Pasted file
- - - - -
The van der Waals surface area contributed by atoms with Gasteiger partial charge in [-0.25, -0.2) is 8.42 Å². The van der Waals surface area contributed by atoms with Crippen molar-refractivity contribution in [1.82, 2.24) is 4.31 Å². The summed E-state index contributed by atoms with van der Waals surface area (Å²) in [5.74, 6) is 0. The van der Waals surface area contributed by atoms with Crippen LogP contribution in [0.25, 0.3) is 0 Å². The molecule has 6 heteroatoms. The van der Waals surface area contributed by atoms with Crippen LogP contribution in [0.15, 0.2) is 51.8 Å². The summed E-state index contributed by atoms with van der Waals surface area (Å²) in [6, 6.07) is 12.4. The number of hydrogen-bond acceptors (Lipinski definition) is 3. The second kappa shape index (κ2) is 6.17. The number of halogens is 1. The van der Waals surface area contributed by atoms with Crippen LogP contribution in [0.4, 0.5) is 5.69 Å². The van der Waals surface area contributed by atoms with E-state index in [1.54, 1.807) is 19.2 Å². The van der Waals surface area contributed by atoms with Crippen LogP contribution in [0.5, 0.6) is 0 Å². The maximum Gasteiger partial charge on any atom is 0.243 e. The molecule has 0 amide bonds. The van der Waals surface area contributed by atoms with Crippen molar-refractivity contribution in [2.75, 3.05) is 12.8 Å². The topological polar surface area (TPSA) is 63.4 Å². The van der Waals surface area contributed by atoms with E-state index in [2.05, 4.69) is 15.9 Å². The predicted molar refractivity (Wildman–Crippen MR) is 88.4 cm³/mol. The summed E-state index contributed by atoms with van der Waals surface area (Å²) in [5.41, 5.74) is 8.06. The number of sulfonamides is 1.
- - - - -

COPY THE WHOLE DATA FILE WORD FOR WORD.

The van der Waals surface area contributed by atoms with Gasteiger partial charge in [-0.25, -0.2) is 8.42 Å². The van der Waals surface area contributed by atoms with Crippen molar-refractivity contribution in [1.82, 2.24) is 4.31 Å². The summed E-state index contributed by atoms with van der Waals surface area (Å²) in [5.74, 6) is 0. The van der Waals surface area contributed by atoms with Crippen LogP contribution in [0.25, 0.3) is 0 Å². The molecule has 6 heteroatoms. The van der Waals surface area contributed by atoms with Crippen LogP contribution in [0.15, 0.2) is 51.8 Å². The summed E-state index contributed by atoms with van der Waals surface area (Å²) in [6, 6.07) is 12.4. The number of hydrogen-bond acceptors (Lipinski definition) is 3. The second kappa shape index (κ2) is 6.17. The number of halogens is 1. The van der Waals surface area contributed by atoms with Crippen LogP contribution in [0.4, 0.5) is 5.69 Å². The van der Waals surface area contributed by atoms with E-state index in [1.54, 1.807) is 19.2 Å². The van der Waals surface area contributed by atoms with Crippen LogP contribution in [0.5, 0.6) is 0 Å². The maximum Gasteiger partial charge on any atom is 0.243 e. The molecule has 0 amide bonds. The van der Waals surface area contributed by atoms with Crippen molar-refractivity contribution in [2.75, 3.05) is 12.8 Å². The topological polar surface area (TPSA) is 63.4 Å². The van der Waals surface area contributed by atoms with E-state index in [2.05, 4.69) is 15.9 Å². The predicted molar refractivity (Wildman–Crippen MR) is 88.4 cm³/mol. The summed E-state index contributed by atoms with van der Waals surface area (Å²) in [5.41, 5.74) is 8.06. The number of sulfonamides is 1.